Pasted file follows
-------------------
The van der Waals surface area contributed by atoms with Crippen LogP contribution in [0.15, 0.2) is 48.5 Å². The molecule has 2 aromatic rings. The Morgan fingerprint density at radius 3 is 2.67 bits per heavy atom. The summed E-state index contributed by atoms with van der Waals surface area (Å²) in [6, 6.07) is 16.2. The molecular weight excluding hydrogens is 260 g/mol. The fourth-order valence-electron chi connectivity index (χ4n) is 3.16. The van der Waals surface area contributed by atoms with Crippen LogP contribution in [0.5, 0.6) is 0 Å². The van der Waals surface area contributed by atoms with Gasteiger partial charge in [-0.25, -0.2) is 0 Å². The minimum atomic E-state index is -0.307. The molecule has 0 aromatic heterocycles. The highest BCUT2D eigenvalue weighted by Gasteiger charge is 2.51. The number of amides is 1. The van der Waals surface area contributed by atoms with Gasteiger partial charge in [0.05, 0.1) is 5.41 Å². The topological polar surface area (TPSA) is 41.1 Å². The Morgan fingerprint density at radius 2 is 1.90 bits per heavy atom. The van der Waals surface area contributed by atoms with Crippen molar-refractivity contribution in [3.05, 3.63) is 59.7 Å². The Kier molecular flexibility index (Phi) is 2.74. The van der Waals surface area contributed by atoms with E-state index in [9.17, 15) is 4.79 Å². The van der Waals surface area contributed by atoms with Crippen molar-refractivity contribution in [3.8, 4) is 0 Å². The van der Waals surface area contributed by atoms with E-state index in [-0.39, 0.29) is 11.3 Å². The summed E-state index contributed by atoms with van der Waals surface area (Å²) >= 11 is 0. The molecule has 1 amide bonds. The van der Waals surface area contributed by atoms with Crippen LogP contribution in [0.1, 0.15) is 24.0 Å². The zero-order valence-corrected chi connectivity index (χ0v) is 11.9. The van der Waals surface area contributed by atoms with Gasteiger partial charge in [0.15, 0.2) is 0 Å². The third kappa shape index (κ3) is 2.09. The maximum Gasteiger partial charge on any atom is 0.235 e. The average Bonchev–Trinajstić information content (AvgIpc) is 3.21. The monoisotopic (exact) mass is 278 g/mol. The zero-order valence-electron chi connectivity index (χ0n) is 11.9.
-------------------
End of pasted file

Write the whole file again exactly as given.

The van der Waals surface area contributed by atoms with Crippen LogP contribution in [0.15, 0.2) is 48.5 Å². The molecule has 2 aromatic rings. The Morgan fingerprint density at radius 3 is 2.67 bits per heavy atom. The summed E-state index contributed by atoms with van der Waals surface area (Å²) in [6, 6.07) is 16.2. The molecular weight excluding hydrogens is 260 g/mol. The fourth-order valence-electron chi connectivity index (χ4n) is 3.16. The van der Waals surface area contributed by atoms with Crippen LogP contribution in [0.5, 0.6) is 0 Å². The van der Waals surface area contributed by atoms with Gasteiger partial charge in [-0.25, -0.2) is 0 Å². The minimum atomic E-state index is -0.307. The molecule has 0 aromatic heterocycles. The highest BCUT2D eigenvalue weighted by Gasteiger charge is 2.51. The number of amides is 1. The van der Waals surface area contributed by atoms with Gasteiger partial charge in [0.05, 0.1) is 5.41 Å². The topological polar surface area (TPSA) is 41.1 Å². The Morgan fingerprint density at radius 2 is 1.90 bits per heavy atom. The van der Waals surface area contributed by atoms with Crippen molar-refractivity contribution in [3.05, 3.63) is 59.7 Å². The Kier molecular flexibility index (Phi) is 2.74. The van der Waals surface area contributed by atoms with E-state index in [9.17, 15) is 4.79 Å². The van der Waals surface area contributed by atoms with Crippen molar-refractivity contribution in [3.8, 4) is 0 Å². The van der Waals surface area contributed by atoms with E-state index in [-0.39, 0.29) is 11.3 Å². The summed E-state index contributed by atoms with van der Waals surface area (Å²) >= 11 is 0. The molecule has 1 amide bonds. The van der Waals surface area contributed by atoms with Crippen LogP contribution in [0.1, 0.15) is 24.0 Å². The zero-order valence-corrected chi connectivity index (χ0v) is 11.9. The van der Waals surface area contributed by atoms with Gasteiger partial charge in [0.15, 0.2) is 0 Å². The third kappa shape index (κ3) is 2.09. The maximum Gasteiger partial charge on any atom is 0.235 e. The average Bonchev–Trinajstić information content (AvgIpc) is 3.21. The monoisotopic (exact) mass is 278 g/mol. The zero-order valence-electron chi connectivity index (χ0n) is 11.9.